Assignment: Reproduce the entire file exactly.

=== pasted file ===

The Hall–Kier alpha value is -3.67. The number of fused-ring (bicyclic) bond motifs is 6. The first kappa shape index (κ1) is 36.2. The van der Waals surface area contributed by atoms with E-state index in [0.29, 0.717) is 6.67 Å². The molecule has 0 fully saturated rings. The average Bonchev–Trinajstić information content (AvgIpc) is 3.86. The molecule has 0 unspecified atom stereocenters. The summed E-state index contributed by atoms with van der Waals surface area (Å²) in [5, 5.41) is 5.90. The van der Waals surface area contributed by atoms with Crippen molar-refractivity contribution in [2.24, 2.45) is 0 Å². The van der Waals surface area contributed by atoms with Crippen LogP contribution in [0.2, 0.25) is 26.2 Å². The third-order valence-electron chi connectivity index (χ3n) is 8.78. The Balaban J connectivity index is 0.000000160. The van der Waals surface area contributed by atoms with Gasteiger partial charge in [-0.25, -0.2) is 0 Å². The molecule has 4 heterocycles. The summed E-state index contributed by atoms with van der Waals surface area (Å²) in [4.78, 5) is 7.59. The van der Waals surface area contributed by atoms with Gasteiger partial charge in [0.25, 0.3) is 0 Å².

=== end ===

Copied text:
The Hall–Kier alpha value is -3.67. The number of fused-ring (bicyclic) bond motifs is 6. The first kappa shape index (κ1) is 36.2. The van der Waals surface area contributed by atoms with E-state index in [0.29, 0.717) is 6.67 Å². The molecule has 0 fully saturated rings. The average Bonchev–Trinajstić information content (AvgIpc) is 3.86. The molecule has 0 unspecified atom stereocenters. The summed E-state index contributed by atoms with van der Waals surface area (Å²) in [5, 5.41) is 5.90. The van der Waals surface area contributed by atoms with Crippen molar-refractivity contribution in [2.24, 2.45) is 0 Å². The van der Waals surface area contributed by atoms with Crippen LogP contribution in [0.2, 0.25) is 26.2 Å². The third-order valence-electron chi connectivity index (χ3n) is 8.78. The Balaban J connectivity index is 0.000000160. The van der Waals surface area contributed by atoms with Gasteiger partial charge in [-0.25, -0.2) is 0 Å². The molecule has 4 heterocycles. The summed E-state index contributed by atoms with van der Waals surface area (Å²) in [4.78, 5) is 7.59. The van der Waals surface area contributed by atoms with Gasteiger partial charge in [0.25, 0.3) is 0 Å².